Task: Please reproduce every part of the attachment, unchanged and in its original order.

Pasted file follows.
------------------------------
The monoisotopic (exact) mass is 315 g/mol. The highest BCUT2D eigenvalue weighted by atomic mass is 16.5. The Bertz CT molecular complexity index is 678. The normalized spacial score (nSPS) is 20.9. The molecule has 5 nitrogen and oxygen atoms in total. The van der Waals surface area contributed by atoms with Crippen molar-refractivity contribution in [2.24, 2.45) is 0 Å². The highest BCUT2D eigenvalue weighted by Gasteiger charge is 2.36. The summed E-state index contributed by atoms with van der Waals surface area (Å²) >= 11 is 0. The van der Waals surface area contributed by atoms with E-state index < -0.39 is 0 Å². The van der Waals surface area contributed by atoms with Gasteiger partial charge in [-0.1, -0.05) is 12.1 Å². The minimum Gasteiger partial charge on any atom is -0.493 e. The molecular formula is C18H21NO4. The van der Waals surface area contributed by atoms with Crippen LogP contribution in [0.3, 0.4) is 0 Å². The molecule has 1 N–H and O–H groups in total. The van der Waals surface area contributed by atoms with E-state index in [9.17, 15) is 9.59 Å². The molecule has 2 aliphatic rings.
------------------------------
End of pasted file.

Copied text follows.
The monoisotopic (exact) mass is 315 g/mol. The highest BCUT2D eigenvalue weighted by atomic mass is 16.5. The Bertz CT molecular complexity index is 678. The normalized spacial score (nSPS) is 20.9. The molecule has 5 nitrogen and oxygen atoms in total. The van der Waals surface area contributed by atoms with Crippen molar-refractivity contribution in [2.24, 2.45) is 0 Å². The highest BCUT2D eigenvalue weighted by Gasteiger charge is 2.36. The summed E-state index contributed by atoms with van der Waals surface area (Å²) >= 11 is 0. The van der Waals surface area contributed by atoms with E-state index < -0.39 is 0 Å². The van der Waals surface area contributed by atoms with Gasteiger partial charge in [-0.1, -0.05) is 12.1 Å². The minimum Gasteiger partial charge on any atom is -0.493 e. The molecular formula is C18H21NO4. The van der Waals surface area contributed by atoms with Crippen LogP contribution in [0.3, 0.4) is 0 Å². The molecule has 1 N–H and O–H groups in total. The van der Waals surface area contributed by atoms with E-state index in [9.17, 15) is 9.59 Å². The molecule has 2 aliphatic rings.